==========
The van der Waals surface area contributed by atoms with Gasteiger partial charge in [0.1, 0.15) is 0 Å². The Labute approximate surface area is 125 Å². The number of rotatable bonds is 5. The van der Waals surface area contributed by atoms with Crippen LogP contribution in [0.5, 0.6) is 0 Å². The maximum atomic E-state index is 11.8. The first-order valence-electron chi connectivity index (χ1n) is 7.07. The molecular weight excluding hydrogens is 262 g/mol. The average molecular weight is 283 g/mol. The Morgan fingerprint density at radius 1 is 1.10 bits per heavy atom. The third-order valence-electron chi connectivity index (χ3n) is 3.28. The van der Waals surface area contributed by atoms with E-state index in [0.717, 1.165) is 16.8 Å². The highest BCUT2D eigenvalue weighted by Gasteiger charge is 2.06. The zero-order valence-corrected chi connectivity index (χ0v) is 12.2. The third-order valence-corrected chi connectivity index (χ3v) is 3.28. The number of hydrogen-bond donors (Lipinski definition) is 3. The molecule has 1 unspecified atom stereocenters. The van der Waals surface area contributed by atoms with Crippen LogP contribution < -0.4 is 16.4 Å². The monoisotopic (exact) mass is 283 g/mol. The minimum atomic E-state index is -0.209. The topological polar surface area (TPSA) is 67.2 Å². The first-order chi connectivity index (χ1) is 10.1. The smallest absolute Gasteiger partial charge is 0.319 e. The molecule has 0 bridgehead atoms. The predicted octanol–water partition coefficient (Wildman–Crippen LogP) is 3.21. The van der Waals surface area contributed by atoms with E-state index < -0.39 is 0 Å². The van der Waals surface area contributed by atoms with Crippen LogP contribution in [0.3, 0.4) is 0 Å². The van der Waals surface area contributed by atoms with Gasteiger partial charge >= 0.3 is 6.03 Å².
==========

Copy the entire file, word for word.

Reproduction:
The van der Waals surface area contributed by atoms with Gasteiger partial charge in [0.1, 0.15) is 0 Å². The Labute approximate surface area is 125 Å². The number of rotatable bonds is 5. The van der Waals surface area contributed by atoms with Crippen LogP contribution in [0.5, 0.6) is 0 Å². The maximum atomic E-state index is 11.8. The first-order valence-electron chi connectivity index (χ1n) is 7.07. The molecular weight excluding hydrogens is 262 g/mol. The average molecular weight is 283 g/mol. The Morgan fingerprint density at radius 1 is 1.10 bits per heavy atom. The third-order valence-electron chi connectivity index (χ3n) is 3.28. The van der Waals surface area contributed by atoms with E-state index in [0.717, 1.165) is 16.8 Å². The highest BCUT2D eigenvalue weighted by Gasteiger charge is 2.06. The zero-order valence-corrected chi connectivity index (χ0v) is 12.2. The third-order valence-corrected chi connectivity index (χ3v) is 3.28. The number of hydrogen-bond donors (Lipinski definition) is 3. The molecule has 1 unspecified atom stereocenters. The van der Waals surface area contributed by atoms with Crippen LogP contribution < -0.4 is 16.4 Å². The monoisotopic (exact) mass is 283 g/mol. The minimum atomic E-state index is -0.209. The topological polar surface area (TPSA) is 67.2 Å². The first-order chi connectivity index (χ1) is 10.1. The smallest absolute Gasteiger partial charge is 0.319 e. The molecule has 0 bridgehead atoms. The predicted octanol–water partition coefficient (Wildman–Crippen LogP) is 3.21. The van der Waals surface area contributed by atoms with E-state index < -0.39 is 0 Å². The van der Waals surface area contributed by atoms with Crippen LogP contribution in [0.3, 0.4) is 0 Å². The van der Waals surface area contributed by atoms with Gasteiger partial charge >= 0.3 is 6.03 Å².